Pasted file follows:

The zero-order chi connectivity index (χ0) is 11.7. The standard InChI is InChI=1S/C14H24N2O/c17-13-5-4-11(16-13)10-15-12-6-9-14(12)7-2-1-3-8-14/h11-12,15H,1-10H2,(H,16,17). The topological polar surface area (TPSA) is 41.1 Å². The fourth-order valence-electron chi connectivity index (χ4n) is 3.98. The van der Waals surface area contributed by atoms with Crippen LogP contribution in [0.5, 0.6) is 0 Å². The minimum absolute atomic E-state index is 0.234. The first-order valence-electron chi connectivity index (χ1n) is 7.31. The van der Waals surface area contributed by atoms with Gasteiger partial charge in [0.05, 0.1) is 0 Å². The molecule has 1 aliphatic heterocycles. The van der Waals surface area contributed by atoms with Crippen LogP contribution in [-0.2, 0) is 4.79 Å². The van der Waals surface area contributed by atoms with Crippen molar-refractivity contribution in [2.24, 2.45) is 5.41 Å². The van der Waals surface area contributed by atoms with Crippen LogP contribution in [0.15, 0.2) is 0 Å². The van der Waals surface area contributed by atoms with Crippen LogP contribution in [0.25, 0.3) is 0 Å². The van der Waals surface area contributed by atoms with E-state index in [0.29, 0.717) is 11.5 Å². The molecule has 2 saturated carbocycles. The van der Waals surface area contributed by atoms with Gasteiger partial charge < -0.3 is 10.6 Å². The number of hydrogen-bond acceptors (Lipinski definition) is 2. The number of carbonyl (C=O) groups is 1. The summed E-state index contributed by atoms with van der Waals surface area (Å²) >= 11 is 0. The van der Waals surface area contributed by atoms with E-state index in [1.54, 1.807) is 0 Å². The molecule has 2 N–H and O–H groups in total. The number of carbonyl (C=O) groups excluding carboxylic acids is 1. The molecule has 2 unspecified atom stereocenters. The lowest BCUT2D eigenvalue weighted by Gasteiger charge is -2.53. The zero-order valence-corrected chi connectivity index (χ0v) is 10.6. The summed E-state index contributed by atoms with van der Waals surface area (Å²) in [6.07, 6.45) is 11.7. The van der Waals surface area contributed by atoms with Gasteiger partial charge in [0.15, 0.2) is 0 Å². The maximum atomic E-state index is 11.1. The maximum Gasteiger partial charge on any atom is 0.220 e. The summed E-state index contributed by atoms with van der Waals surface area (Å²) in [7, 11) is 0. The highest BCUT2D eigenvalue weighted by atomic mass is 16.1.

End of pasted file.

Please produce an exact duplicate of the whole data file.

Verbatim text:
The zero-order chi connectivity index (χ0) is 11.7. The standard InChI is InChI=1S/C14H24N2O/c17-13-5-4-11(16-13)10-15-12-6-9-14(12)7-2-1-3-8-14/h11-12,15H,1-10H2,(H,16,17). The topological polar surface area (TPSA) is 41.1 Å². The fourth-order valence-electron chi connectivity index (χ4n) is 3.98. The van der Waals surface area contributed by atoms with Crippen LogP contribution in [0.5, 0.6) is 0 Å². The minimum absolute atomic E-state index is 0.234. The first-order valence-electron chi connectivity index (χ1n) is 7.31. The van der Waals surface area contributed by atoms with Gasteiger partial charge in [0.05, 0.1) is 0 Å². The molecule has 1 aliphatic heterocycles. The van der Waals surface area contributed by atoms with Crippen LogP contribution in [-0.2, 0) is 4.79 Å². The van der Waals surface area contributed by atoms with Crippen molar-refractivity contribution in [2.24, 2.45) is 5.41 Å². The van der Waals surface area contributed by atoms with Crippen LogP contribution in [0.15, 0.2) is 0 Å². The van der Waals surface area contributed by atoms with Crippen LogP contribution in [0.25, 0.3) is 0 Å². The van der Waals surface area contributed by atoms with E-state index in [0.29, 0.717) is 11.5 Å². The molecule has 2 saturated carbocycles. The van der Waals surface area contributed by atoms with Gasteiger partial charge < -0.3 is 10.6 Å². The number of hydrogen-bond acceptors (Lipinski definition) is 2. The number of carbonyl (C=O) groups is 1. The summed E-state index contributed by atoms with van der Waals surface area (Å²) >= 11 is 0. The van der Waals surface area contributed by atoms with E-state index in [1.54, 1.807) is 0 Å². The molecule has 2 N–H and O–H groups in total. The number of carbonyl (C=O) groups excluding carboxylic acids is 1. The molecule has 2 unspecified atom stereocenters. The lowest BCUT2D eigenvalue weighted by Gasteiger charge is -2.53. The zero-order valence-corrected chi connectivity index (χ0v) is 10.6. The summed E-state index contributed by atoms with van der Waals surface area (Å²) in [6.07, 6.45) is 11.7. The van der Waals surface area contributed by atoms with Gasteiger partial charge in [0.15, 0.2) is 0 Å². The maximum atomic E-state index is 11.1. The maximum Gasteiger partial charge on any atom is 0.220 e. The summed E-state index contributed by atoms with van der Waals surface area (Å²) in [7, 11) is 0. The highest BCUT2D eigenvalue weighted by atomic mass is 16.1.